From the DVD case: This genuinely eerie thriller is the ultimate zombie movie. Sinister Lugosi is the master of hordes of walking dead who work a sugar plantation in Haiti. (1932, b&w)
Mark says: If for nothing else, White Zombie deserves your attention for being the first zombie film ever produced (The Cabinet of Dr. Caligari doesn’t count; Cesare was a “somnambulist”).
White Zombie was independently produced by two minor silent film makers, Edward and Victor Halperin, with Victor Halperin (Revolt of the Zombies) actually directing the picture.
The Halperins were not fans of “talkies,”and wanted to create a film reminiscent of the silent movies of the previous decade. Using a script by Garnett Weston, the brothers produced a horror movie which relies heavily on strong Expressionistic visuals and stylized acting. The dialog is minimal.
Because of these elements, White Zombie seems older than it actually is, but the overall result is quite effective. If you can get past the dated feel of the film, White Zombie is an eerie bit of work. Much credit is due to the cinematography of Arthur Martinelli, who keeps us captivated visually even during segments where the story lags.
The DVD description featured above does not describe the film’s plot adequately. So let me elaborate further:
Robert Frazer (The Vampire Bat) plays Charles Beaumont, a wealthy traveler who finds himself enamored by the charms of pretty Miss Madeleine Short (Madge Bellamy). Unfortunately, for Mr. Beaumont, Madeleine is already engaged to Neil Parker (John Harron). In a devious plot, Mr. Beaumont offers Madeleine and Neil the use of his plantation on Haiti as a location for their nuptials. To sweeten the deal, Mr. Beaumont makes Neil a lucrative job offer. The couple immediately accepts the generous proposal.
However, Beaumont’s true intention is to lure Madeleine away from Neil. When he can’t accomplish this through smooth talk, he turns to evil zombie master, Murder Legendre (what a great name!) played by horror icon, Bela Lugosi (Dracula, The Devil Bat). Legendre has already incorporated many of the islanders (most of them his enemies) into his zombie brigade of sugar mill workers. He is all too happy to help Beaumont obtain his human prize.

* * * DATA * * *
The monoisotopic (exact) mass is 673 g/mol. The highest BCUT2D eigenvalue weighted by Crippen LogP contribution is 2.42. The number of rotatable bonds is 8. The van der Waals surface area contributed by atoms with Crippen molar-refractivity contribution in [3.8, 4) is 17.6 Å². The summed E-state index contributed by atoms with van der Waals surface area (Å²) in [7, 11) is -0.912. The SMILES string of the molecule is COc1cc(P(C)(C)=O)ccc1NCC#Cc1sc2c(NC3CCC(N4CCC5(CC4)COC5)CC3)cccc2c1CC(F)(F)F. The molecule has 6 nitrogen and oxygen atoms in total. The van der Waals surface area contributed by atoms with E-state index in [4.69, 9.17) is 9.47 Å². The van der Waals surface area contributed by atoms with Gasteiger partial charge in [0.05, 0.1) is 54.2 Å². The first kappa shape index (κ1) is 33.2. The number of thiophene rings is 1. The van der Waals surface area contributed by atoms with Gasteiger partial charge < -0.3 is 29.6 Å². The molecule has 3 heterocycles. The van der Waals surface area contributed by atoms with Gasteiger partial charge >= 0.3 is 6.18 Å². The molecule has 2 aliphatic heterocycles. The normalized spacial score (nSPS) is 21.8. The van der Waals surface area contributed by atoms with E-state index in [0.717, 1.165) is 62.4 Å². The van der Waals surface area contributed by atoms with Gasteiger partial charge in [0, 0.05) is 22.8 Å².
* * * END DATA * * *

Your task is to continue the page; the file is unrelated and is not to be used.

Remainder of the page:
Without me giving too much away, Beaumont finds that a zombie lover is not much fun. He also discovers that Legendre has his own desires regarding Madeleine and is not above using his hypnotic zombie skills to acquire the object of his affections. Beaumont is certainly an unscrupulous fellow, but he is a saint compared to the evil madness of Legendre.
The acting, for the most part, is poor to adequate. Harron’s portrayal of Neil Parker is especially embarrassing to watch. Of all the performances, his seems the most dated. Frazer’s performance is not much better, but he redeems himself during scenes where he suffers an excruciating transformation into one of the living dead.
Madge Bellamy as Madeleine isn’t given a lot to do. She does make for a pretty love interest (in a China doll sort of way) but is less convincing as a zombie. Still, her features are unusual enough to captivate us, and her acting does not distract us from the dreamlike quality of the picture. Madeleine is the “white zombie” to which the film title refers.
But Lugosi is the real star of this movie. Sometimes I am overly harsh in regards to Bela’s performances, but he really shines in this role. He seems to relish his lines, and his delivery is more subtle and sinister than in his later works. Of course, this was still the early 1930s, and he had yet to be beaten down by the long string of terrible roles he would later subject himself to.
Speaking of terrible film roles, Ed Wood would later have Lugosi reprise his zombie-calling, hand-clutching-hand maneuvers in Bride of the Monster. (Also, White Zombie is the film Lugosi and Wood are watching in Tim Burton’s psuedo-biography, Ed Wood.)
If some of the sets look familiar, that’s because many were borrowed from The Hunchback of Notre Dame (1923), King of Kings (1927), Frankenstein (1931), and Dracula (1931). Universal’s own Jack Pierce served as make-up artist. This all adds to the great appearance and mood of the film.
Long time readers know my pet peeve regarding comedy relief roles in atmospheric horror films. I am overjoyed to report that White Zombie does not feature any such distraction.
Scene to watch for: Legendre (Lugosi) casually carves away at a wax figure as Beaumont (Frazer) agonizingly slips further and further into the zombie state.
Line to listen for: “They are not men, monsieur. They are dead bodies!”
Wikipedia entry: White Zombie
Mark’s Rating: ! ! ! ½ out of 5.